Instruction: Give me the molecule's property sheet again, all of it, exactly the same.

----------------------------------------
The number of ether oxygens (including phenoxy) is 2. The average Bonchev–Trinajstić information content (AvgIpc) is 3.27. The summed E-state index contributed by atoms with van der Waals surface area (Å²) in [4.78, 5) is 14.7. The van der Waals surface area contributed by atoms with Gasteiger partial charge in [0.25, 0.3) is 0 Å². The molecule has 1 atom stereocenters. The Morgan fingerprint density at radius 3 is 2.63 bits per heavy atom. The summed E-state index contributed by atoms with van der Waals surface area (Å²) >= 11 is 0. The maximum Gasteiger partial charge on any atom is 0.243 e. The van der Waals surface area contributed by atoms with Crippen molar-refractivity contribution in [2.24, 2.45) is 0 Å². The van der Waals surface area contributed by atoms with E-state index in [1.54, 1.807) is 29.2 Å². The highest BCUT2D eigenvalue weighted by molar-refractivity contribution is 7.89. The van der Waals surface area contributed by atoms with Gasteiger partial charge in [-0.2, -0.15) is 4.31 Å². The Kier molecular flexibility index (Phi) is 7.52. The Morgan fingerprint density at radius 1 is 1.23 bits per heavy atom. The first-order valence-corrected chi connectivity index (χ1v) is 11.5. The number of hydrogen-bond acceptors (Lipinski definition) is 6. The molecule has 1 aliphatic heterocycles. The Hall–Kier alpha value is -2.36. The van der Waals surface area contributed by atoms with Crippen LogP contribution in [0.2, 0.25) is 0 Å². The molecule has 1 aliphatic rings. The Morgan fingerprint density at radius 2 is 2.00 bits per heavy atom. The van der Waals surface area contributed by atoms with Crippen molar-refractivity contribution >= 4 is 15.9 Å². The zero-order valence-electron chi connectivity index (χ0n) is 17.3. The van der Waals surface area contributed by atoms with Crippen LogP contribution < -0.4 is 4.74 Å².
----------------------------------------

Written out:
The number of ether oxygens (including phenoxy) is 2. The average Bonchev–Trinajstić information content (AvgIpc) is 3.27. The summed E-state index contributed by atoms with van der Waals surface area (Å²) in [4.78, 5) is 14.7. The van der Waals surface area contributed by atoms with Gasteiger partial charge in [0.25, 0.3) is 0 Å². The molecule has 1 atom stereocenters. The Morgan fingerprint density at radius 3 is 2.63 bits per heavy atom. The summed E-state index contributed by atoms with van der Waals surface area (Å²) >= 11 is 0. The maximum Gasteiger partial charge on any atom is 0.243 e. The van der Waals surface area contributed by atoms with Crippen molar-refractivity contribution in [2.24, 2.45) is 0 Å². The van der Waals surface area contributed by atoms with E-state index in [1.54, 1.807) is 29.2 Å². The highest BCUT2D eigenvalue weighted by molar-refractivity contribution is 7.89. The van der Waals surface area contributed by atoms with Gasteiger partial charge in [-0.2, -0.15) is 4.31 Å². The Kier molecular flexibility index (Phi) is 7.52. The Morgan fingerprint density at radius 1 is 1.23 bits per heavy atom. The first-order valence-corrected chi connectivity index (χ1v) is 11.5. The number of hydrogen-bond acceptors (Lipinski definition) is 6. The molecule has 1 aliphatic heterocycles. The Hall–Kier alpha value is -2.36. The van der Waals surface area contributed by atoms with Crippen LogP contribution in [0.2, 0.25) is 0 Å². The molecule has 1 aliphatic rings. The Morgan fingerprint density at radius 2 is 2.00 bits per heavy atom. The van der Waals surface area contributed by atoms with Crippen molar-refractivity contribution >= 4 is 15.9 Å². The zero-order valence-electron chi connectivity index (χ0n) is 17.3. The van der Waals surface area contributed by atoms with Crippen LogP contribution < -0.4 is 4.74 Å².